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FATF Report Reveals 75 Percent of Countries Lack Virtual Asset AML Regulations

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In a report released on June 27, 2023, the Financial Action Task Force (FATF) revealed massive anti-money laundering and countering of terrorist financing (AML/CFT) regulatory shortcomings for the virtual asset sector in most surveyed countries worldwide. The report aggregated data from 98 mutual evaluation reports (MERs) and follow-ups over the four years since the watchdog released Recommendation 15, which outlines regulatory standards for virtual assets (VAs) and virtual asset service providers (VASPs).

Key Sector Shortcomings

According to the document, three-quarters of jurisdictions are either not compliant or only partially compliant with FATF virtual asset requirements. Deficiencies fell into several key areas, including:

  • Risk assessments – Nearly three-quarters (73 percent) of jurisdictions do not conduct adequate risk assessments, with more than one-third not conducting any. Nearly a third haven’t determined how – or whether – they will regulate the sector, and around 10 percent have elected an outright ban.
  • Travel Rule compliance – Despite its importance in preventing financial crime, more than 50 percent of the surveyed countries failed to implement the rule, resulting in loopholes that must be addressed. Given that 54 jurisdictions did not respond to the survey, the watchdog estimates the actual percentage to be even higher. Even for countries implementing the rule, enforcement remains low at only 21 percent.
  • Weapons proliferation risks – These deficiencies were noted as particularly serious in light of recent evidence that VAs are being used to support North Korean weapons proliferation. Countries that do not regulate the VA sector or perform adequate risk assessments remain vulnerable to these risks.
  • Decentralized finance (DeFi) and unhosted wallet risks – the FATF noted the risks DeFi and related transaction platforms bear for an array of serious financial crimes, including money laundering, terrorist financing, and sanctions evasion. Indeed, crypto’s near-anonymity can facilitate activity criminals want to keep hidden, and mitigating these risks depends on thorough risk assessments and risk management at both the regulatory and private levels.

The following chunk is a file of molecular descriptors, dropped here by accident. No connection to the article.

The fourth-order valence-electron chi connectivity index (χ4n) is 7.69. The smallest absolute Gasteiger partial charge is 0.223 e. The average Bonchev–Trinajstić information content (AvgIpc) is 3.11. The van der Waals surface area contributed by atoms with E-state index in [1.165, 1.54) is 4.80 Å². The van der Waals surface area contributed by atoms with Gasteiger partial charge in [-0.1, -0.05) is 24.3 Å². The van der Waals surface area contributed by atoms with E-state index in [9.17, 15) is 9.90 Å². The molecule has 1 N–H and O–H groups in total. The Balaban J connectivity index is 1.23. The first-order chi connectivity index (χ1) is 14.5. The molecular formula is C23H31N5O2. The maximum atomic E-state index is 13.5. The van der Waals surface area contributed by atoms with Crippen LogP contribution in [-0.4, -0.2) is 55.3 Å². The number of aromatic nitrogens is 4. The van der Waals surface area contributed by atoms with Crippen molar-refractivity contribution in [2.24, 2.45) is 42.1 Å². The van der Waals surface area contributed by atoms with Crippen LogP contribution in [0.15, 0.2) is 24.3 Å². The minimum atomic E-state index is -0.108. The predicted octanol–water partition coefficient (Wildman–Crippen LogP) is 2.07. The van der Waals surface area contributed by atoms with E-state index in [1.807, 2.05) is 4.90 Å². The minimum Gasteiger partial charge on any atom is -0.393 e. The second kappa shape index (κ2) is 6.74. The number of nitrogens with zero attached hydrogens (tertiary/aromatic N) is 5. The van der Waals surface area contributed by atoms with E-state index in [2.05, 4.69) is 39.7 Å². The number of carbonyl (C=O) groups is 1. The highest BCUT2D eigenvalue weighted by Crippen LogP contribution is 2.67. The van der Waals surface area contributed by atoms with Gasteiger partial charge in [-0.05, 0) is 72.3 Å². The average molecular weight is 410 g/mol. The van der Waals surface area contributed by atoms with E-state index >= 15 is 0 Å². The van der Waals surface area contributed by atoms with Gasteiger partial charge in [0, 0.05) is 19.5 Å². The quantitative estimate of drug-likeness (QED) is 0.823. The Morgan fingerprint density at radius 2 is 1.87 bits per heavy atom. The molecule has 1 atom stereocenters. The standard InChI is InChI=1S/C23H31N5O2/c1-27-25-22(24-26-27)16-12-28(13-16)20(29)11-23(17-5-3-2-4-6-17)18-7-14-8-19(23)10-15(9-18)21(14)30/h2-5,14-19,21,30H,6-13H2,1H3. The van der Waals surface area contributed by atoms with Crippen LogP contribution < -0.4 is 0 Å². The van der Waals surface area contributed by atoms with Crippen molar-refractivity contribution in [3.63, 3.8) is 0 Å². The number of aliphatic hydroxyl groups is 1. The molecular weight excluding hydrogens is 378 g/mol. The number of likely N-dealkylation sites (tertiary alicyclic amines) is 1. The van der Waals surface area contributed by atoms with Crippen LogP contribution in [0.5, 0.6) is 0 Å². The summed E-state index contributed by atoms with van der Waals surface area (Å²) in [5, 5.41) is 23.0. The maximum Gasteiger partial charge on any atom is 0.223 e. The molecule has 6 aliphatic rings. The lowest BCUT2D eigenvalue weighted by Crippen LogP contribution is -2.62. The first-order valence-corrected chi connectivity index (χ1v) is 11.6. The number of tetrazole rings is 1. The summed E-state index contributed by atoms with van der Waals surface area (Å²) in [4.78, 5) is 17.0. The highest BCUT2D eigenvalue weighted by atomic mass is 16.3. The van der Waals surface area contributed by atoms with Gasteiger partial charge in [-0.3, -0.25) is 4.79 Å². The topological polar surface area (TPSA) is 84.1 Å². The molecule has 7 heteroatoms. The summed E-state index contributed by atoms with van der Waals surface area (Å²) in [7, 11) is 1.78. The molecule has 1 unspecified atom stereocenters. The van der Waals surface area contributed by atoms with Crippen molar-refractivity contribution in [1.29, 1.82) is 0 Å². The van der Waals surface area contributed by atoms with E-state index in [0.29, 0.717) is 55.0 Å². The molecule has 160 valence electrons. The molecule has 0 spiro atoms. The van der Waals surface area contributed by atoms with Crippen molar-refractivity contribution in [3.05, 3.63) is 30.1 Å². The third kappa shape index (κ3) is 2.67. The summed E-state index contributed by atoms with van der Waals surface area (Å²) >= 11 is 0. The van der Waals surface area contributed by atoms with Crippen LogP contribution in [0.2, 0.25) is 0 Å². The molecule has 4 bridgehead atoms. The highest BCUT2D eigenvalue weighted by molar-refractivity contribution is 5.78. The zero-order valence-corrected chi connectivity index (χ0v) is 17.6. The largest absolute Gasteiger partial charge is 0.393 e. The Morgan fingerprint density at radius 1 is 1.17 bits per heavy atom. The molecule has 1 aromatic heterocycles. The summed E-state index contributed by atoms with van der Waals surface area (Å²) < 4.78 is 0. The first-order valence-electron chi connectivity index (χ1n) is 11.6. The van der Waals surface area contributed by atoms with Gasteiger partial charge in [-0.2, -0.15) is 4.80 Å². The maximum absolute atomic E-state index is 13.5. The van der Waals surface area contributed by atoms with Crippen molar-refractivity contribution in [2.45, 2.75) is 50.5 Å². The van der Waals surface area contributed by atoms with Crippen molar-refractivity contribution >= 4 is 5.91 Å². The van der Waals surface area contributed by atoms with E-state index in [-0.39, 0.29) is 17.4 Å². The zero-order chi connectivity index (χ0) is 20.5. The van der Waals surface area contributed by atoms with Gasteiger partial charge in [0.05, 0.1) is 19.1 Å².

The FATF urged jurisdictions to take rapid action to close the resulting risk gaps in response to these shortcomings. These include:

  • Performing thorough risk assessments and implementing effective risk mitigation in line with FATF guidance.
  • Ensure VASP activity is monitored and existing regulations enforced.
  • Introduce, implement, and/or enforce legislation that complies with the Travel Rule.

Planned FATF Initiatives

During the plenary press conference, FATF President T. Raja Kumar elaborated on the importance of increased regulation in the sector – and what the FATF is doing to encourage it:

We see the risks posed by virtual assets continuing to increase. Four years after the FATF strengthened its standards to address virtual assets and virtual asset service providers, the global implementation remains relatively poor. Based on our FATF Mutual Evaluation and follow-up reports, almost three-quarters of jurisdictions are only partially or not compliant with the FATF’s requirements. …This lack of regulation creates significant loopholes for criminals to exploit…Closing the gaps in global regulation of virtual assets is an urgent priority. And so we are calling on countries to apply the AML/CFT rules to virtual assets without further delay. …We are also working with a global network in the private sector on this front to monitor the risk, share approaches, and also identify challenges.

Raja Kumar, FATF President

Kumar also noted that the plenary had previously agreed on a roadmap for improving virtual asset regulation. In support of this initiative, in early 2024, the FATF plans to publicly identify which jurisdictions have or have not implemented regulations in the sector, including publishing a table detailing steps taken by key member jurisdictions.

Key Takeaways

As the FATF works to improve virtual asset sector regulation and strengthen travel rule compliance, it also encourages firms in the virtual assets private sector to take their own initiatives. Recommendations include:

  • Assessing existing risk management measures to ensure they are appropriate.
  • Taking an ecosystem-wide approach to risks to include DeFi, unhosted wallets and P2P transactions.
  • Maintaining a dialogue with regulators to ensure a common understanding of risk.

Proactive risk management is key to the most effective AML/CFT compliance programs. Firms should seek to stay ahead of the regulatory curve, responding holistically to financial crime risk and staying abreast of key trends. Although compliance with regulatory guidance is a must, firms that go beyond mere compliance to proactively identify and manage new risks will remain more resilient in the face of a shifting global landscape.

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Originally published 30 June 2023, updated 30 June 2023

Disclaimer: This is for general information only. The information presented does not constitute legal advice. ComplyAdvantage accepts no responsibility for any information contained herein and disclaims and excludes any liability in respect of the contents or for action taken based on this information.

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